Scare Tactics Don’t Stop People From Using Drugs

Information about how terrible drugs and alcohol are for your health doesn't seem to be an effective deterrent, a new study says.


For years, anti-drug and anti-smoking ads have relied on scaring people about the potential health risks of substance abuse. These are smoker’s lungs! This is your brain on drugs!

Unfortunately, scaring kids into sobriety with information about how terrible drugs and alcohol are for your health doesn’t seem to be an effective tactic, according to a study released this month by the International Journal of Public Health. In fact, drug users probably know more about the risks of drugs than people who decide not to use them.

The self-reported survey of 11,930 young Swiss men found that alcohol and cannabis users searched for health information on substances significantly more than people who abstained. They were also more likely to report that they had a “very good” knowledge of the risks associated with their preferred substance, though this might not be the most reliable metric, since it was self-reported.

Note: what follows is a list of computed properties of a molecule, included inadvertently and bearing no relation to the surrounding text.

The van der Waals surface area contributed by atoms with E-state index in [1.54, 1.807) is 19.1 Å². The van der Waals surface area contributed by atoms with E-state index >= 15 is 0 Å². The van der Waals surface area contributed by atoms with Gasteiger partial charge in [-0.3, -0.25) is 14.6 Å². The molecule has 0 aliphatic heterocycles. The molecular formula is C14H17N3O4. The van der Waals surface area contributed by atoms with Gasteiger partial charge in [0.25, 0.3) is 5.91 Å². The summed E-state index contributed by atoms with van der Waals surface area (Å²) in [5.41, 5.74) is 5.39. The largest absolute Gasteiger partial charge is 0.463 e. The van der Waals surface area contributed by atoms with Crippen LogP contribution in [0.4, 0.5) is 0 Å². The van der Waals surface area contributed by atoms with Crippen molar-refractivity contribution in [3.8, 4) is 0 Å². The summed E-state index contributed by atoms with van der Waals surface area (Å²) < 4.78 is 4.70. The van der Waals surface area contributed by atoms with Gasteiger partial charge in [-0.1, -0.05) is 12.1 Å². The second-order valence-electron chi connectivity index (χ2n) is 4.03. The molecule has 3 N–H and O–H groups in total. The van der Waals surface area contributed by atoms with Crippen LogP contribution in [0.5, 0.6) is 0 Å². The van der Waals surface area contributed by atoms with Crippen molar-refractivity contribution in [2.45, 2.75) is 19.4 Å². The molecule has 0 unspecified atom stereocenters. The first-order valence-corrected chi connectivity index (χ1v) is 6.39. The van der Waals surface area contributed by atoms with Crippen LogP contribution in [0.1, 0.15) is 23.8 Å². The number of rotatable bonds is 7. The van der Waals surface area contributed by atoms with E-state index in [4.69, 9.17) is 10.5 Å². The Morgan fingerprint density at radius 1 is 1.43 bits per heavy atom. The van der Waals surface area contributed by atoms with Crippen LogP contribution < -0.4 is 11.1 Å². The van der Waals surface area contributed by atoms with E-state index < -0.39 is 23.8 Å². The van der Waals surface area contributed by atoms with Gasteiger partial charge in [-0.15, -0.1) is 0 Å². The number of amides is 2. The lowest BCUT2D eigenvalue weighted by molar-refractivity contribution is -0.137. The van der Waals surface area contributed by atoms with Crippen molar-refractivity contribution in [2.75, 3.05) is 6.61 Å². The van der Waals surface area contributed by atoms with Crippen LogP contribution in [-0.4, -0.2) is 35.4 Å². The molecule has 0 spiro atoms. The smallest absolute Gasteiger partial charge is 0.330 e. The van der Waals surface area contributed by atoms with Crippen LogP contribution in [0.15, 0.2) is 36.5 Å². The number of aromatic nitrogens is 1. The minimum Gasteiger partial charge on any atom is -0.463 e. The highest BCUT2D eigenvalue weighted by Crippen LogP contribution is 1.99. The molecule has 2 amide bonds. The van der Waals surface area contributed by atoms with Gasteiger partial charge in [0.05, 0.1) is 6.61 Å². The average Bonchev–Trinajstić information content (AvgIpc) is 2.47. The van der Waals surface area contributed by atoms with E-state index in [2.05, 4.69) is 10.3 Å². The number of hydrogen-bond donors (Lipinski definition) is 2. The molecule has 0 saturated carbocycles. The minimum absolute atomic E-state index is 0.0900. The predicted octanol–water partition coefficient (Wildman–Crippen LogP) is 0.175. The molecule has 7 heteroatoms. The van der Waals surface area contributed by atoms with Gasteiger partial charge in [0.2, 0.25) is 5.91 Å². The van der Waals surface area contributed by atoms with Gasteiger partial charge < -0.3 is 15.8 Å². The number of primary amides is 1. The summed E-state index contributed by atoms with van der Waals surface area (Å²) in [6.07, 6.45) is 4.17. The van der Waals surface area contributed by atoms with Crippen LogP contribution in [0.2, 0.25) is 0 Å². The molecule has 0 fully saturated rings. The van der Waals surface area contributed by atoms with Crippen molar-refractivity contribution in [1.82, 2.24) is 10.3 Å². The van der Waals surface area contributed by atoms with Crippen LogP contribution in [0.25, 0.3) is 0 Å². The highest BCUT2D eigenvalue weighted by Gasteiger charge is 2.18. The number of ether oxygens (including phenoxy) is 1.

“When you know a lot about the risks and everything about the substances, it doesn’t really bring you to consume less,” study co-author Petra Dermota told LiveScience. “You even consume more.” She suggests this could be a result of the negative health consequences, like liver damage from alcohol use, seeming too far away to influence users’ immediate choices, or because drug users feel the benefits outweigh the risks.

Future substance abuse campaigns should do more than just spout information. They should be interactive and encourage critical thinking, she says.

“Substance users appear to be more informed and knowledgeable about the risks of substance use than non-users,” the paper concludes. “Consequently, interventions that focus only on information provision may be of limited benefit for preventing substance use.”